Did you know that 17% of the young people that contact Kids Help Phone about abuse are between the ages of five and 13? If you’re experiencing abuse, you’re not alone. Because so many kids reach out to Kids Help Phone about abuse, we asked real kids to answer questions about how they might know if someone is unsafe at home and how to get support. Check out the video below to learn how you can spot some of the signs of abuse and find tools for coping.
This video explores the topic of abuse, which some viewers might find upsetting. We’re here for you. To find support, visit KidsHelpPhone.ca
I am 12 years old. I’m 11. I just turned 12. Yeah.
[What would you do if you won a million dollars?]
I would spend a bit on bath bombs and candles.
Buy a house. A mansion, maybe.
I’d buy myself a cat.
[What do you love about your friends?]
I love their personalities.
How sweet they are and how kind they are. And I just love my friends.
They tell funny jokes.
When they just want to spend time with me.
[What can make kids feel unsafe at home?]
Parents that yell at them all the time.
If they did something bad to them.
Neglect, for sure.
[How can you tell if someone may be unsafe at home?]
Maybe if they’re doing bad stuff like bullying other kids.
They might walk differently. They might talk differently.
If they’re not enjoying stuff that they would usually love.
If they come to school hurt.
[What can you do if someone you know is unsafe at home?]
Tell them to talk to somebody who can help them.
Contact child services or the police.
Tell another grown up.
[You can talk to Kids Help Phone any time, for any issue.]
It’s there to help make kids safe.
They have someone to actually talk to that could maybe help them.
Abuse is never OK and it’s never your fault. Your safety matters. While some forms of abuse can be obvious, it’s not always easy to identify, even when it’s happening in your own home. If you or someone you know is unsafe at home, it’s important to reach out to a safe adult. A safe adult in your life could be a relative, friend or teacher. We’re here for you. For more ways to get support, visit KidsHelpPhone.ca
What is abuse?
Abuse can show up in different ways. It can be physical (hitting, punching, etc.), emotional (being threatened or made to feel like a bad person) or sexual (being touched sexually or forced to do sexual things without consent). Abuse in the home is when a person uses violence to control or harm a family member. Experiencing neglect, like when a parent/caregiver doesn’t meet your basic needs, is another form of abuse.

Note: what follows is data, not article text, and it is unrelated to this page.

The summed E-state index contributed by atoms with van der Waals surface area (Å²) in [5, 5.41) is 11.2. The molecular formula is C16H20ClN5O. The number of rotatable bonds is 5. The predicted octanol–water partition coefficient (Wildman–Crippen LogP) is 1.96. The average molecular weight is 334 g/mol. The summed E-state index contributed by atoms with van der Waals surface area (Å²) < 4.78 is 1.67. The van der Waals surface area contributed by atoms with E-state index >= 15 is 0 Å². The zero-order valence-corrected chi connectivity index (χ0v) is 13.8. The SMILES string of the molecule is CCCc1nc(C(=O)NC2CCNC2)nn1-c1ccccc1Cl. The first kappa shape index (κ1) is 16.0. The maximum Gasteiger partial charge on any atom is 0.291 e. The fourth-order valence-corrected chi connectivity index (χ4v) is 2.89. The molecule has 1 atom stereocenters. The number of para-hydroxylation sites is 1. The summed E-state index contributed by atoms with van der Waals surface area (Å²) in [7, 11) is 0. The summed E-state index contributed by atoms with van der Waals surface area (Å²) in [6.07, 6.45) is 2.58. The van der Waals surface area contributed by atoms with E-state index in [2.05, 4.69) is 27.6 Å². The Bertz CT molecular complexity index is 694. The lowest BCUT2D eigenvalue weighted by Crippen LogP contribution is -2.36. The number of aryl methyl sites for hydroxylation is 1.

Experiencing abuse can bring up many feelings, like stress, sadness, guilt, fear, anger, confusion, shame and other feelings. Abuse can be a challenging and complicated experience. Whether it’s happening to you or someone you know, you don’t have to deal with abuse alone. There are safe adults who can support you. It’s important to remember that abuse is never your fault.
What are ways to cope with abuse?
There are things you can do to stay safe and cope with abuse. You can try to:
- reach out to a professional Kids Help Phone counsellor or crisis responder who can support you any time, day or night
- create a safety plan and make a list of safe spaces to go
- reduce contact with the person/people causing abuse (when possible)
- connect with your community
- practise self-care or get involved with hobbies and things you enjoy
Learn more and get resources to cope with abuse
- Family abuse: What it is and how to identify it
- Safety tool: Abuse in the home
- Safety Planner
- 10 places to go if you don’t feel safe at home
- Dealing with family abuse: How to get help and stay safe
- Sexual abuse: How to get help and heal
- How to identify a safe adult
It’s not always easy to open up about experiences of abuse. When you’re ready to talk, Kids Help Phone is here to support you. To learn more about how other young people cope with abuse, visit the Peer-to-Peer community forums at Kids Help Phone.
Kids Help Phone would like to thank all the youth who appear in this video, as well as Professor Alina Kislenko from The ADHD & Spectrum Centre for their contributions to this video.